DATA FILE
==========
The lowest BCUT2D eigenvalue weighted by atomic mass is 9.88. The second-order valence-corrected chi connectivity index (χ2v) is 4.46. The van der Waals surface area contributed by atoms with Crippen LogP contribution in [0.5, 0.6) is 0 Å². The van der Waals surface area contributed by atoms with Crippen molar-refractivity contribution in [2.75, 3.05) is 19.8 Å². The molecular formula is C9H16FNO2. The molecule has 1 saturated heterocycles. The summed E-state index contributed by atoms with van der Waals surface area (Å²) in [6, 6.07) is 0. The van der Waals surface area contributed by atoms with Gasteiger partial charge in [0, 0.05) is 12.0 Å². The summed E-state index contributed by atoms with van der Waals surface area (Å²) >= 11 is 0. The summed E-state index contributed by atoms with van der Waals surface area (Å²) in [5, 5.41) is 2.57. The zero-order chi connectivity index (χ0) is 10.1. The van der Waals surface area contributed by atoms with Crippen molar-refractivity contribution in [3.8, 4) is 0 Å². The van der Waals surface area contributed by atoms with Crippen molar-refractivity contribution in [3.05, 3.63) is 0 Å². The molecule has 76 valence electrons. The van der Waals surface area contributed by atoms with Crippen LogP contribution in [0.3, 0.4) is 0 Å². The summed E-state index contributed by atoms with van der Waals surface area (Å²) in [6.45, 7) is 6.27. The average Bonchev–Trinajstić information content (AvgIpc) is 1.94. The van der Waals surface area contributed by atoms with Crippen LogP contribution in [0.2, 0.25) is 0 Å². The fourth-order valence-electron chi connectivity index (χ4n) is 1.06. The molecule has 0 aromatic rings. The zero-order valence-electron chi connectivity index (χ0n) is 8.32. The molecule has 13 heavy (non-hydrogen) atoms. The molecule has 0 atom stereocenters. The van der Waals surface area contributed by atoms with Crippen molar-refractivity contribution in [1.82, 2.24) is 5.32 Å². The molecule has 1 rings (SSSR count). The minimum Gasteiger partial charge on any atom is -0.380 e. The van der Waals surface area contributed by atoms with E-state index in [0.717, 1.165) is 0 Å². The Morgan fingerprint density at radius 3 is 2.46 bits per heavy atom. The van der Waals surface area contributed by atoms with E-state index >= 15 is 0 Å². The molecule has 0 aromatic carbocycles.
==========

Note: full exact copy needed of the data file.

The lowest BCUT2D eigenvalue weighted by atomic mass is 9.88. The second-order valence-corrected chi connectivity index (χ2v) is 4.46. The van der Waals surface area contributed by atoms with Crippen LogP contribution in [0.5, 0.6) is 0 Å². The van der Waals surface area contributed by atoms with Crippen molar-refractivity contribution in [2.75, 3.05) is 19.8 Å². The molecular formula is C9H16FNO2. The molecule has 1 saturated heterocycles. The summed E-state index contributed by atoms with van der Waals surface area (Å²) in [6, 6.07) is 0. The van der Waals surface area contributed by atoms with Gasteiger partial charge in [0, 0.05) is 12.0 Å². The summed E-state index contributed by atoms with van der Waals surface area (Å²) >= 11 is 0. The summed E-state index contributed by atoms with van der Waals surface area (Å²) in [5, 5.41) is 2.57. The zero-order chi connectivity index (χ0) is 10.1. The van der Waals surface area contributed by atoms with Crippen molar-refractivity contribution in [3.8, 4) is 0 Å². The van der Waals surface area contributed by atoms with Crippen molar-refractivity contribution in [3.05, 3.63) is 0 Å². The molecule has 76 valence electrons. The van der Waals surface area contributed by atoms with Crippen LogP contribution in [0.3, 0.4) is 0 Å². The summed E-state index contributed by atoms with van der Waals surface area (Å²) in [6.45, 7) is 6.27. The average Bonchev–Trinajstić information content (AvgIpc) is 1.94. The van der Waals surface area contributed by atoms with Crippen LogP contribution in [0.2, 0.25) is 0 Å². The fourth-order valence-electron chi connectivity index (χ4n) is 1.06. The molecule has 0 aromatic rings. The zero-order valence-electron chi connectivity index (χ0n) is 8.32. The molecule has 13 heavy (non-hydrogen) atoms. The molecule has 0 atom stereocenters. The van der Waals surface area contributed by atoms with Crippen molar-refractivity contribution in [1.82, 2.24) is 5.32 Å². The molecule has 1 rings (SSSR count). The minimum Gasteiger partial charge on any atom is -0.380 e. The van der Waals surface area contributed by atoms with E-state index in [0.717, 1.165) is 0 Å². The Morgan fingerprint density at radius 3 is 2.46 bits per heavy atom. The van der Waals surface area contributed by atoms with E-state index >= 15 is 0 Å². The molecule has 0 aromatic carbocycles.